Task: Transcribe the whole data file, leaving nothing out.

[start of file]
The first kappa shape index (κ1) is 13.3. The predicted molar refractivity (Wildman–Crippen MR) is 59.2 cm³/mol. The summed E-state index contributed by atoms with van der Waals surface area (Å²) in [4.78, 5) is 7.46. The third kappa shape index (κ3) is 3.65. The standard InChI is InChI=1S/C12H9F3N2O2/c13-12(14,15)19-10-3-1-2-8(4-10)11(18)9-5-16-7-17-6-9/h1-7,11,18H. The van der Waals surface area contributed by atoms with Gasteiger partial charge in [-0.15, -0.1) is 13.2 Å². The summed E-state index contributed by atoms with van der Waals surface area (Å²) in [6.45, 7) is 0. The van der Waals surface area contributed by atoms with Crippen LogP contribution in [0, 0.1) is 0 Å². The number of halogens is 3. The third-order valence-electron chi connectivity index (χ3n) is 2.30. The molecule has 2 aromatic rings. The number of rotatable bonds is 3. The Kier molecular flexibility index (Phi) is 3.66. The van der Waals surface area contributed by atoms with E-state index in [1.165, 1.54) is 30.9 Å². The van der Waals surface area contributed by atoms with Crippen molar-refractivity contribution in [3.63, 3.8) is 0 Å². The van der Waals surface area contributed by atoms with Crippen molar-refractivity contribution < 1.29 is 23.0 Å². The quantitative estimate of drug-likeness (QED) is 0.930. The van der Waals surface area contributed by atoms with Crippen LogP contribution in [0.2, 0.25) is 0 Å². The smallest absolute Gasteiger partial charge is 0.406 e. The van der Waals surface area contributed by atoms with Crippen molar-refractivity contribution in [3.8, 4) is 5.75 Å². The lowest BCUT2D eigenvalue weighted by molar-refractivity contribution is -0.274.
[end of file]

The first kappa shape index (κ1) is 13.3. The predicted molar refractivity (Wildman–Crippen MR) is 59.2 cm³/mol. The summed E-state index contributed by atoms with van der Waals surface area (Å²) in [4.78, 5) is 7.46. The third kappa shape index (κ3) is 3.65. The standard InChI is InChI=1S/C12H9F3N2O2/c13-12(14,15)19-10-3-1-2-8(4-10)11(18)9-5-16-7-17-6-9/h1-7,11,18H. The van der Waals surface area contributed by atoms with Gasteiger partial charge in [-0.15, -0.1) is 13.2 Å². The summed E-state index contributed by atoms with van der Waals surface area (Å²) in [6.45, 7) is 0. The van der Waals surface area contributed by atoms with Crippen LogP contribution in [0, 0.1) is 0 Å². The number of halogens is 3. The third-order valence-electron chi connectivity index (χ3n) is 2.30. The molecule has 2 aromatic rings. The number of rotatable bonds is 3. The Kier molecular flexibility index (Phi) is 3.66. The van der Waals surface area contributed by atoms with E-state index in [1.165, 1.54) is 30.9 Å². The van der Waals surface area contributed by atoms with Crippen molar-refractivity contribution in [3.63, 3.8) is 0 Å². The van der Waals surface area contributed by atoms with Crippen molar-refractivity contribution < 1.29 is 23.0 Å². The quantitative estimate of drug-likeness (QED) is 0.930. The van der Waals surface area contributed by atoms with Crippen LogP contribution in [0.2, 0.25) is 0 Å². The smallest absolute Gasteiger partial charge is 0.406 e. The van der Waals surface area contributed by atoms with Crippen molar-refractivity contribution in [3.8, 4) is 5.75 Å². The lowest BCUT2D eigenvalue weighted by molar-refractivity contribution is -0.274.